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How to Investigate Premature Coating Failures When They Occur

Photo courtesy of AMPP

While time and money are always lost when faced with a premature coatings or linings failure, the biggest loss is often that of reputation.

Mike O’Brien of MARK 10 Research Group, Inc., made that clear during a forum presentation at the 2023 AMPP Annual Conference + Expo in Denver, Colo., titled “Why Do Coatings & Linings Systems Fail Prematurely? How to Investigate Premature Failures When They Occur.”

“The common denominator in all premature coating failures is people,” O’Brien said. “It’s people, not processes, that most often cause failures, ranging from the specifier to the inspector.”

Case Study on Desert Failure

He cited one example (out of many) of pipes in the process of being installed in a desert environment for potable water transport. Cracking was observed, and linings were investigated.

One of the constants of the investigation was that any cracking that occurred was within the 9 o’clock and 3 o’clock pipe orientation, or the part of the pipes that were in direct sunlight. On the same pipes, the areas between 4 o’clock and 8 o’clock were clear of cracking, even when they were on the same weld.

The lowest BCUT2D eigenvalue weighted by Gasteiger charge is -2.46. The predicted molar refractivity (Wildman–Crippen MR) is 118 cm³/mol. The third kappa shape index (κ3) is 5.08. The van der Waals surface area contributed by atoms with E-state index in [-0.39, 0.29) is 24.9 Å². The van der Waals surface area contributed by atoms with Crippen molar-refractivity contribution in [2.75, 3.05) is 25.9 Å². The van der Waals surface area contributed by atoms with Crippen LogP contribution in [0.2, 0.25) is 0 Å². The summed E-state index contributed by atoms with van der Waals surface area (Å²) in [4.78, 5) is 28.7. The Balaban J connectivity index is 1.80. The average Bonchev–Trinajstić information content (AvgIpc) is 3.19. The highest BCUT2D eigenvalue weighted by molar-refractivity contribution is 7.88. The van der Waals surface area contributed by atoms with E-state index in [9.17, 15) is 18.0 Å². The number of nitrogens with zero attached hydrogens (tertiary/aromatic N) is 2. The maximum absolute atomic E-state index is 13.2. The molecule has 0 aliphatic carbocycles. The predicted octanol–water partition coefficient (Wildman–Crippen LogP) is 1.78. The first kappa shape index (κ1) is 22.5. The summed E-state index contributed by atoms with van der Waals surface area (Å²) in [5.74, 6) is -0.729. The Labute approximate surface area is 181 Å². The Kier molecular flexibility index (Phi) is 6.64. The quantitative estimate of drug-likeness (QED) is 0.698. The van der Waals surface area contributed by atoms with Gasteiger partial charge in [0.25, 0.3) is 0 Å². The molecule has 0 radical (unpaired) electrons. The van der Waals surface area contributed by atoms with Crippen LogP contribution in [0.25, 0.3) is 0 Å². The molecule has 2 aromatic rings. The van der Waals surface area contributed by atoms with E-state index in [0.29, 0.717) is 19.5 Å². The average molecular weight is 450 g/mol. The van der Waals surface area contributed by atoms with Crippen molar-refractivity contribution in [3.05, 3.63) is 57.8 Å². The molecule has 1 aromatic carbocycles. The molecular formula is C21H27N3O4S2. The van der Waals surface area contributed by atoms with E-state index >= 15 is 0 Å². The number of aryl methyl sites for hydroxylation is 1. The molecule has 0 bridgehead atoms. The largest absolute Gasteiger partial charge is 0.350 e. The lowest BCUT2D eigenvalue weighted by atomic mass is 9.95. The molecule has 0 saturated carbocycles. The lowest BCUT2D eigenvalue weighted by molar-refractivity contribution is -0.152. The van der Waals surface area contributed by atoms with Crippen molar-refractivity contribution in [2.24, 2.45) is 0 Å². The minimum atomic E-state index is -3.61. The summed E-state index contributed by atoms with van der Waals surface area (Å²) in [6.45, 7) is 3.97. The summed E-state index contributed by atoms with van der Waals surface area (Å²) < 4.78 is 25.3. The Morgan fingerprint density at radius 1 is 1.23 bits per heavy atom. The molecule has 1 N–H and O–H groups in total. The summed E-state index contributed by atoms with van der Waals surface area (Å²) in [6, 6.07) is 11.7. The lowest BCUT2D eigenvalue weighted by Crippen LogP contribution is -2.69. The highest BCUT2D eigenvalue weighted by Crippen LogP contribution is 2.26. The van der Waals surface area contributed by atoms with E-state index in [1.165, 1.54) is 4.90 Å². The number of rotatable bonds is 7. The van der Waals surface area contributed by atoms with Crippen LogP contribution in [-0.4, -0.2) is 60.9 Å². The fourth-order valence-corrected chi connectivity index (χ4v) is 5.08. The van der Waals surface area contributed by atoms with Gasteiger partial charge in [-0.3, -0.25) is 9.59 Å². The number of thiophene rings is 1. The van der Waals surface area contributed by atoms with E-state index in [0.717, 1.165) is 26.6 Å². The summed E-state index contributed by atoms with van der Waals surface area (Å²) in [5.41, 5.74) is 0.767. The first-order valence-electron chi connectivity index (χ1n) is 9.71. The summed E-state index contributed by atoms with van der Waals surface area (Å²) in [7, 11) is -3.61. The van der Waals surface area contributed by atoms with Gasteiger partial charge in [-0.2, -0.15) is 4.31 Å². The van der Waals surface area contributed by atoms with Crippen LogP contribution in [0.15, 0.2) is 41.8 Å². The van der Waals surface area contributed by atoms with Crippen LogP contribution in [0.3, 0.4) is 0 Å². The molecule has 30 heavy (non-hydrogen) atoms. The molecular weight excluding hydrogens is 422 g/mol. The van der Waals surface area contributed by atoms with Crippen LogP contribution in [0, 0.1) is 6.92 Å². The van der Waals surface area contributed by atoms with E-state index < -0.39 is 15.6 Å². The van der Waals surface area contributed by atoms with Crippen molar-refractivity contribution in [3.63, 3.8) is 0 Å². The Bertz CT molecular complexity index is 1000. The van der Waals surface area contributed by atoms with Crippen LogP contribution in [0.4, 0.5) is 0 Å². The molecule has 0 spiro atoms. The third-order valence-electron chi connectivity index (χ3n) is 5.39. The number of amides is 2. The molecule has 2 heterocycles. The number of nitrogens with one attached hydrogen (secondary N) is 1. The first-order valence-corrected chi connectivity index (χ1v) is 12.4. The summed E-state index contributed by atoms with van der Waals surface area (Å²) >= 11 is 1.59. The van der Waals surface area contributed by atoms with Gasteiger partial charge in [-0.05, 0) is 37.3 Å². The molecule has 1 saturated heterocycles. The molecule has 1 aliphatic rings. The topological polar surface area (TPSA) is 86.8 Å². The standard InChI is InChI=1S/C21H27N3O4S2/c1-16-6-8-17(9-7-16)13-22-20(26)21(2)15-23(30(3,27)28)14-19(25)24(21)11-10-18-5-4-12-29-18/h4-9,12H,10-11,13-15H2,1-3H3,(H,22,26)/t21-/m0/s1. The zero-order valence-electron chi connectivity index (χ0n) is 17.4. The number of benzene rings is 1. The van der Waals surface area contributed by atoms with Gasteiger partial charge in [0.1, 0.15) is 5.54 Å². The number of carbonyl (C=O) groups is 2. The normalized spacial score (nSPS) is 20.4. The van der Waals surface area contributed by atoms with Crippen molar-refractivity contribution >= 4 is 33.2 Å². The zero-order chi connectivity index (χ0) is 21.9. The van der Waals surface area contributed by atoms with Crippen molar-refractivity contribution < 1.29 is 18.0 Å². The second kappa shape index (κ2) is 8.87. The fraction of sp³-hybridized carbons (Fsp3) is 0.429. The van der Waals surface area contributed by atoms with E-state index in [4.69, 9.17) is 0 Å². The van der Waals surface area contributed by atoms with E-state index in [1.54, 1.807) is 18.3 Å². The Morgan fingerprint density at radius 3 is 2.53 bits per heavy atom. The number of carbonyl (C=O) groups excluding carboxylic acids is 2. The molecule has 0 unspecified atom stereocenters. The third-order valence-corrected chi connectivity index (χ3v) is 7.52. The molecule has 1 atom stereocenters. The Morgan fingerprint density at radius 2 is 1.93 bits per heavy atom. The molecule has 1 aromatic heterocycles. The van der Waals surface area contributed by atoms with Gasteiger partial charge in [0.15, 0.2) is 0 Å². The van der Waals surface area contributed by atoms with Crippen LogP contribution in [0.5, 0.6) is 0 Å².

Also, the pipe contractor’s stated deliverable — and motivation — was to get the pipes to the right-of-way (ROW), resulting in some of the pipes being at the ROW for over 20 months.

Lining Testing Results

After an extensive range of testing procedures, including SEM/EDX and GC/MS, were completed, it was discovered that benzyl alcohol and other solvents were leaving the lining in various amounts, and that the amount leaving the film depended upon the position of the lining within the pipe and upon duration on the ROW.

The temperature range of the environment in which the pipes were located varied from 60–70 °C (140–158 °F) during the day and 3–4 °C (37–39 °F) at night, causing the pipe to go above the glass transition temperature (Tg) during the day, and below the Tg at night.

Future Recommendations

Ultimately, if the specifier and coating manufacturer knew the pipes would be under such severe conditions for so long, they could have selected a different lining. Or, if someone had been contracted to expertly cover the pipes once at the ROW, the original lining would have sufficed.

Sometimes a reputation can be saved via a handshake, and appropriate contractual specifications.

Editor’s note: This column first appeared in the 2023 AMPP Show Daily. Reprinted with permission.

About the Presenter

Mike O’Brien, president of MARK 10 Resource Group, Inc., has been in the coatings industry for more than 40 years. During his career, he has investigated hundreds of premature coating failures. He is a regular speaker at industry conventions, and he is a Protective Coating Specialist and CIP III Coating Inspector. He currently serves on the AMPP Global Center Board of Directors. For more information, contact: Mike O’Brien,

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